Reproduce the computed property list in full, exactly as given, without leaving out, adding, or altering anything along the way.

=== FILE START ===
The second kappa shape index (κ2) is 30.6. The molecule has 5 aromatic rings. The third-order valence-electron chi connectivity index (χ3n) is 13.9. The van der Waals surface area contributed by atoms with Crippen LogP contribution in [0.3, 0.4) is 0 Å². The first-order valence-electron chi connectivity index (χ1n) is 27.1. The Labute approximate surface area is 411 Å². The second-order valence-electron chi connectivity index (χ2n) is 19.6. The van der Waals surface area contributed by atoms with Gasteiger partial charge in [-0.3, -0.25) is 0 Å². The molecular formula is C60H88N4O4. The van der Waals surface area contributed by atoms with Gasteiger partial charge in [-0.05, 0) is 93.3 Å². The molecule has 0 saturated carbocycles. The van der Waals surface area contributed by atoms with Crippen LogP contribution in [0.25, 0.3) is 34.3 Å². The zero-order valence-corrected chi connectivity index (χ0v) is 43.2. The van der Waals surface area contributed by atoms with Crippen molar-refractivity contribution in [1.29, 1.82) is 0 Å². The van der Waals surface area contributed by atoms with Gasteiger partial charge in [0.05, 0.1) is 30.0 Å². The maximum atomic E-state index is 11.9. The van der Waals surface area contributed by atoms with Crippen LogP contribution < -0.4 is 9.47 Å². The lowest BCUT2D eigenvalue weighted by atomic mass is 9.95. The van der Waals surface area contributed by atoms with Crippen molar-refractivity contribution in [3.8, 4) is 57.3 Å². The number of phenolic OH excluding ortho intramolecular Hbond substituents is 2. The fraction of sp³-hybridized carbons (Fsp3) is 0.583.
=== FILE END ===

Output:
The second kappa shape index (κ2) is 30.6. The molecule has 5 aromatic rings. The third-order valence-electron chi connectivity index (χ3n) is 13.9. The van der Waals surface area contributed by atoms with Crippen LogP contribution in [0.3, 0.4) is 0 Å². The first-order valence-electron chi connectivity index (χ1n) is 27.1. The Labute approximate surface area is 411 Å². The second-order valence-electron chi connectivity index (χ2n) is 19.6. The van der Waals surface area contributed by atoms with Gasteiger partial charge in [-0.3, -0.25) is 0 Å². The molecular formula is C60H88N4O4. The van der Waals surface area contributed by atoms with Gasteiger partial charge in [-0.05, 0) is 93.3 Å². The molecule has 0 saturated carbocycles. The van der Waals surface area contributed by atoms with Crippen LogP contribution in [0.25, 0.3) is 34.3 Å². The zero-order valence-corrected chi connectivity index (χ0v) is 43.2. The van der Waals surface area contributed by atoms with Crippen molar-refractivity contribution in [1.29, 1.82) is 0 Å². The van der Waals surface area contributed by atoms with Gasteiger partial charge in [0.05, 0.1) is 30.0 Å². The maximum atomic E-state index is 11.9. The van der Waals surface area contributed by atoms with Crippen LogP contribution < -0.4 is 9.47 Å². The lowest BCUT2D eigenvalue weighted by atomic mass is 9.95. The van der Waals surface area contributed by atoms with Crippen molar-refractivity contribution in [3.8, 4) is 57.3 Å². The number of phenolic OH excluding ortho intramolecular Hbond substituents is 2. The fraction of sp³-hybridized carbons (Fsp3) is 0.583.